The Peralta Adobe House in San Jose, CA

A photo of an outdoor courtyard full of guests eating, with a white, old-fashioned house in the background.

There’s nothing like a night of good food and drinks at San Pedro Square Market. But there’s more to this San Jose spot than what meets the eye. | Photo by Cristiano Tomás via Wikimedia Commons

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How many of you have been to San Pedro Square Market? Okay, you can put your hands down — we know it’s a pretty popular destination. But for all the people who stop by for food + drinks, some might miss the old-timey building in the center of the outdoor courtyard.

This unassuming building is actually the Gonzalez/Peralta Abode House + it’s the last remaining building from El Pueblo de San José de Guadalupe, which was the first municipal government in CA. 🏠

An artist depiction of San Jose in 1837

This artist’s rendition of San Jose in 1837 shows the Peralta Adobe in the center of the image. | Photo courtesy of History San Jose Research Library & Archives

⏳ The past

The two-room house was built in 1797 by José Manuel Gonzalez, an Apache man traveling with the Juan Bautista de Anza expedition. Gonzalez was the first resident + second mayor of what would later become San Jose.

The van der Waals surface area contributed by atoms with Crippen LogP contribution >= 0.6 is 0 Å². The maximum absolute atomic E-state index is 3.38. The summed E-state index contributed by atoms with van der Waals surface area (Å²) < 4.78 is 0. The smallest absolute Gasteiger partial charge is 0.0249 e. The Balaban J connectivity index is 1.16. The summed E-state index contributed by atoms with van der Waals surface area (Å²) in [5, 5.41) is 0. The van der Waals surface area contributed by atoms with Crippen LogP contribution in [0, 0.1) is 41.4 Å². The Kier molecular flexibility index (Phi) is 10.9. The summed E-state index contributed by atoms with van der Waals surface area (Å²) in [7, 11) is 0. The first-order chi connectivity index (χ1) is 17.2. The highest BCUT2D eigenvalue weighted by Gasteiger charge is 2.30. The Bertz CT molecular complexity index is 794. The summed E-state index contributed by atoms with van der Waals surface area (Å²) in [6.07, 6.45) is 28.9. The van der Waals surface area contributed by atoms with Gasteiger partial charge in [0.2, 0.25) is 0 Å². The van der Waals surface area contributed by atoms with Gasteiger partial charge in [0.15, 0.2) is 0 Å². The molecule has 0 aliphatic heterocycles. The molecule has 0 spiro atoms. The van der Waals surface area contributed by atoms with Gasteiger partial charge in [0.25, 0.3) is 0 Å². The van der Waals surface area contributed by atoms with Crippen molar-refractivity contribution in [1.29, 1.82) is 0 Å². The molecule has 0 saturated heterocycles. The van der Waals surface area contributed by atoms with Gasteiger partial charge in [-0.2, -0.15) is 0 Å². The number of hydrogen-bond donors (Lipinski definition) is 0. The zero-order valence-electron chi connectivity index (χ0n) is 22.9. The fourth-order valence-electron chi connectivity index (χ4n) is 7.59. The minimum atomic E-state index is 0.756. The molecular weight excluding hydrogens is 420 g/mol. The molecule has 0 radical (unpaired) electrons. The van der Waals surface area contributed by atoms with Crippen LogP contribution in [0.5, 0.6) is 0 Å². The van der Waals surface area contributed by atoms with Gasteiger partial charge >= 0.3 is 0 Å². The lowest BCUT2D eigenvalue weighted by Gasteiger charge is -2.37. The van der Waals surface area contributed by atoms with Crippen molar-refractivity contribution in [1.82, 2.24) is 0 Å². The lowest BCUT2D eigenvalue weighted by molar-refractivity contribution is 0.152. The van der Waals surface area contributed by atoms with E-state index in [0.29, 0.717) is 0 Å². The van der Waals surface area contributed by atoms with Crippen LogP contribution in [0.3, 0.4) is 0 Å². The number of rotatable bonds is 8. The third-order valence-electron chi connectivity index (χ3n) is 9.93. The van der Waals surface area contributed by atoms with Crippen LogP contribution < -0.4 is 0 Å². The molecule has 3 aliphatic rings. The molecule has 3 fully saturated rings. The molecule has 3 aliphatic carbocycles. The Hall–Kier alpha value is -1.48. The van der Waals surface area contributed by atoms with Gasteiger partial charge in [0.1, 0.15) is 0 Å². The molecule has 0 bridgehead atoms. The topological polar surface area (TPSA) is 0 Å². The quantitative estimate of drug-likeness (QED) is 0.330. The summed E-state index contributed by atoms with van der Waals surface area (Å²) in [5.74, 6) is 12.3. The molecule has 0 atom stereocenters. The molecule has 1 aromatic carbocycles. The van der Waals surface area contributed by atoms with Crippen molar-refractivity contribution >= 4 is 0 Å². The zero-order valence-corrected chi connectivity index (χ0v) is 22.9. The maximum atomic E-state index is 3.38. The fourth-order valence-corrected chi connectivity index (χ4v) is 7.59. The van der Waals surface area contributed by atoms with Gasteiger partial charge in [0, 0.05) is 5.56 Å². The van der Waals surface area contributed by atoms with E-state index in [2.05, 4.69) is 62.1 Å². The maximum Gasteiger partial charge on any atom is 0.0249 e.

After he died, the house passed to Luís María Peralta who served as a Spanish commissioner — the highest public office in the community at the time. Peralta’s family lived in this home for roughly 70 years, which is why most locals know the house as the Peralta Adobe.

The house was built using traditional adobe bricks, which are made from mud, hay + animal dung. Despite these simple building materials, the structure has survived through the years — even at one time being used as a plumbing business’ warehouse.

A black and white photograph of two men handing a check to a woman.

Leonard McKay (left) and TomMcEnery (right) gave Mayor Hayes a $50,000 check to restore the Peralta Adobe in 1975. | Photo courtesy of History San Jose Research Library & Archives

⌛ The present

The Peralta Adobe was purchased by the City in 1966 and was quickly restored + placed on the National Register of Historic Places. It now sits in the middle of downtown, surrounded by restaurants, bars, and local vendors.

While you can’t explore the site on your own, you can learn more about this surprising piece of local history from its current caretaker, History San Jose. The organization leads tours of the Peralta Adobe + the neighboring Fallon House at 12 and 2 p.m. every Sat. and Sun. — tours last 90 minutes and cost $6+.

An interior shot of an old wooden table, chair, quill, book, and paper in front of a window.

The interior of the Peralta Adobe has been furnished to look as it might have in the 1700-1800s. | Photo courtesy of History San Jose Research Library & Archives

©George Delgado

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